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Less is more when it comes to the registration of colour marks

Posted on 29 July 2022

In a recent appeal from the UK Intellectual Property Office to the High Court (Société des Produits Nestlé SA v Cadbury UK Limited), the Court has provided further guidance regarding the registration of colour trade marks. In particular, it looks at the significance of descriptions that accompany colour marks. It also highlights the importance of including a reference to an internationally recognised colour code as part of the description, to provide clarity to the trade protection that is sought.


In 2013, Cadbury applied to register three trade marks for the colour purple for chocolate. The marks each depicted a square with the colour purple and had the following descriptions:

  1. Mark 1 "The colour purple (Pantone 2685C), as shown on the form of application, applied to the whole visible surface of the packaging of the goods."
  2. Mark 2"The colour purple (Pantone 2685C), as shown on the form of the application, applied to the packaging of goods."
  3. Mark 3"The colour purple (Pantone 2685C), shown on the form of application."

Cadbury filed these marks in response to a Court of Appeal decision which had rejected its application for a trade mark for the colour purple with the following description:

“The colour purple (Pantone 2685C) as shown on the form of application, applied to the whole visible surface, or being the predominant colour applied to the whole visible surface, of the packaging of the goods”.

In relation to that earlier application, the Court of Appeal concluded that the inclusion of the word "predominant" in the description of the mark was not precise enough to refer to a singular trade mark but could refer to a trade mark that could take a multitude of different forms.

Nestlé opposed Cadbury's subsequently filed trade marks (Marks 1-3) on the grounds that these applications also did not fulfil the requirements of signs capable of meeting the requirements of a trade mark. Nestlé's opposition failed against Mark 1 as it was held that the description was clear that the colour purple would be applied to the "whole visible surface of the packaging of the goods" and therefore this trade mark fulfilled the condition of a sign under the Trade Marks Act. However, Nestlé's opposition succeeded in relation to Marks 2 and 3. Whilst Nestlé and Cadbury had in the meantime settled their dispute, Cadbury's appeal was heard by the High Court. 


Meade J referred to the decision of the EU Court of Justice in Libertel, a case which involved an attempt by the mobile phone company, Libertel, to register the colour orange for telecommunication goods and services. In line with Libertel, Meade J noted that a colour per se, which is not defined in spatial terms, could have distinctive character and therefore function as a trade mark as long as it was capable of graphical representation and fulfilled the key requirements of a trade mark. This meant that it needed to be clear, precise, self-contained, easily accessible, intelligible, durable, and objective. This could be achieved by describing the colour by reference to an internationally recognised code, such as Pantone. Accordingly, Mark 3 was acceptable.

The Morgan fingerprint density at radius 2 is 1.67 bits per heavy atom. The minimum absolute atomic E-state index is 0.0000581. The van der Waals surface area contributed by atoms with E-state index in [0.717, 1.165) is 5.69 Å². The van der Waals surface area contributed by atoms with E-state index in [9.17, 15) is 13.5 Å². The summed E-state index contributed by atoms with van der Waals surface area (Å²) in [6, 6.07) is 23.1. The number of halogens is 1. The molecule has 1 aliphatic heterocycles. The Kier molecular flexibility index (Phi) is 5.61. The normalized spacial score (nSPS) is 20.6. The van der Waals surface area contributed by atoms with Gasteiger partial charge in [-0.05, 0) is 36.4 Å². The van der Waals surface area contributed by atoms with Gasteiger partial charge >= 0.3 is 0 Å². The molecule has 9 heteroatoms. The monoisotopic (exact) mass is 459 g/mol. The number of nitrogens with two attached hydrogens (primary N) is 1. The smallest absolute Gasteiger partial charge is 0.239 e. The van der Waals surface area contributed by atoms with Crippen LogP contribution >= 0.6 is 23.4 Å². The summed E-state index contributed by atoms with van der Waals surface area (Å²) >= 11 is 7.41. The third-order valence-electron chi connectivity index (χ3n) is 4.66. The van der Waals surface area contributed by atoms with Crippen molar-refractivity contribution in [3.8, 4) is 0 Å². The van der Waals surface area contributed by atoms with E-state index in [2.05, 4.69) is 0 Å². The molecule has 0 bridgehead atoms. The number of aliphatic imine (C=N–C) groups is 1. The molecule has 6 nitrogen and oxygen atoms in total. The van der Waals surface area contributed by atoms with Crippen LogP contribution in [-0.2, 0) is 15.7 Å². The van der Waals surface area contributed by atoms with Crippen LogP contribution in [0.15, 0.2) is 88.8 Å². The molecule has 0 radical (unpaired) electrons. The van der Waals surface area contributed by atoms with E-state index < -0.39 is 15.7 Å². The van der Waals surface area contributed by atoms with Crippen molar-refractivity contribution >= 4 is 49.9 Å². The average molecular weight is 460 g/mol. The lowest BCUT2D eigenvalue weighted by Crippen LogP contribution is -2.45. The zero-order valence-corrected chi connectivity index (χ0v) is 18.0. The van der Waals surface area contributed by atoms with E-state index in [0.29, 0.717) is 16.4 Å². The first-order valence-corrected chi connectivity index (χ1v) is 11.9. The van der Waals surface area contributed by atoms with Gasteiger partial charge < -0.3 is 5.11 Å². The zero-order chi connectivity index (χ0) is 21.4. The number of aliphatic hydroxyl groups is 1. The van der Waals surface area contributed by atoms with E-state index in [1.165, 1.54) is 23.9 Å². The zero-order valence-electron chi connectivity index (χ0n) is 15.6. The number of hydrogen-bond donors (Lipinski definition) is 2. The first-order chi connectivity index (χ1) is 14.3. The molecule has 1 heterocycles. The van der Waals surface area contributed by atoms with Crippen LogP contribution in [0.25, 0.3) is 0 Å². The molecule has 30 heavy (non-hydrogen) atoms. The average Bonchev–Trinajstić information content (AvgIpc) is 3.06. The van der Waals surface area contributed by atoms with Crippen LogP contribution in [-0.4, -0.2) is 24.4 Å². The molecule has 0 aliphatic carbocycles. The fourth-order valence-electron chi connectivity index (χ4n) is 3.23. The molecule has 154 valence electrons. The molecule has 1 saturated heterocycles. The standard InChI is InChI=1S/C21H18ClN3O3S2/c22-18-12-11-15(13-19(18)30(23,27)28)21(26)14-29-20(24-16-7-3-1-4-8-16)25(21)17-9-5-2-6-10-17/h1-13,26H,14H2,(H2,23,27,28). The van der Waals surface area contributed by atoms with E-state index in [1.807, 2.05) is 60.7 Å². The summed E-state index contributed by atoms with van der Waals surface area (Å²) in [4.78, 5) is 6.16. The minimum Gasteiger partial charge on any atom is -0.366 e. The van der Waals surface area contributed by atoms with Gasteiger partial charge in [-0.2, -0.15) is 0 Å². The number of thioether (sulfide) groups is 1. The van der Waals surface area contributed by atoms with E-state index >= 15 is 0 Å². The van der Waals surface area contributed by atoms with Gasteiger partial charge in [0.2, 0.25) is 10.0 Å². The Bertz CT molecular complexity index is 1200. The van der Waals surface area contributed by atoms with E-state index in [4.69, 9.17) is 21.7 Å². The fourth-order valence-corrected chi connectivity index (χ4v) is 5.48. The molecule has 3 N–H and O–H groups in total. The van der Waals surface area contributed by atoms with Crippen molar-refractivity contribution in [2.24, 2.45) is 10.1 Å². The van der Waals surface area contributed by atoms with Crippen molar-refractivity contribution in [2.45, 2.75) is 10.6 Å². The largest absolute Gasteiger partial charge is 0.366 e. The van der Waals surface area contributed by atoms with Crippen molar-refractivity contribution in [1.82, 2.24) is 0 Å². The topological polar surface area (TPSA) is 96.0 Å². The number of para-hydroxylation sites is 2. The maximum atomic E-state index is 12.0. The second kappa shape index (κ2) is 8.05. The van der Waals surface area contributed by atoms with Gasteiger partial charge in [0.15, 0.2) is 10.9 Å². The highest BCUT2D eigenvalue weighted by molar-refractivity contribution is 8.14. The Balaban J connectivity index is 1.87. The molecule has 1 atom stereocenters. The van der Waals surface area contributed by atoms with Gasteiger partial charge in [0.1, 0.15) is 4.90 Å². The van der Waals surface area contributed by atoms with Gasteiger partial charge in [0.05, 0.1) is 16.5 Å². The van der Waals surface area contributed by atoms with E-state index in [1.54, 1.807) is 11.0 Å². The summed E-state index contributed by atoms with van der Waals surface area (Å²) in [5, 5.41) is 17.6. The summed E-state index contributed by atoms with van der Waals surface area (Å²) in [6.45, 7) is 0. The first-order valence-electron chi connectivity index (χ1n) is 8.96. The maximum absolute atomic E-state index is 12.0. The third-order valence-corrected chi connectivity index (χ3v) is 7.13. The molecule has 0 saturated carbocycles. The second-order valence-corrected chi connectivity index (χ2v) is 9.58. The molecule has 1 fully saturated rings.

However, Meade J upheld the opposition in relation to Mark 2, taking issue with the wording "applied to the packaging" within the Mark's description, on the basis that this phrase was not specific enough. This is because the description stated that the colour would be applied to the packaging but did not state the exact proportion of the packaging that it would be applied to. This meant the description could encompass multiple representations of the trade mark and therefore other colour components. Mark 2 was therefore not precise enough to meet the requirements of a trade mark.

In comparison to Mark 2, there was no suggestion that Mark 3 could consist of the colour purple alongside something else.


Colour marks face the same criteria for acceptance as other trade marks – they need qualify as signs capable of fulfilling the requirements of a trade mark as set out in the Trade Marks Act. Distinctive character is a further requirement for the registration of trade marks and was not addressed in this decision.

Including an internationally recognised colour code, such as Pantone, can assist with the registration of a colour trade mark. However, it is also important to carefully consider the wording of any description that accompanies the representation of the colour mark. This decision implies that applications for colour trade marks that describe how the colour will be used on packaging or on the goods/services could risk facing challenges on the grounds that the wording used is not precise enough.

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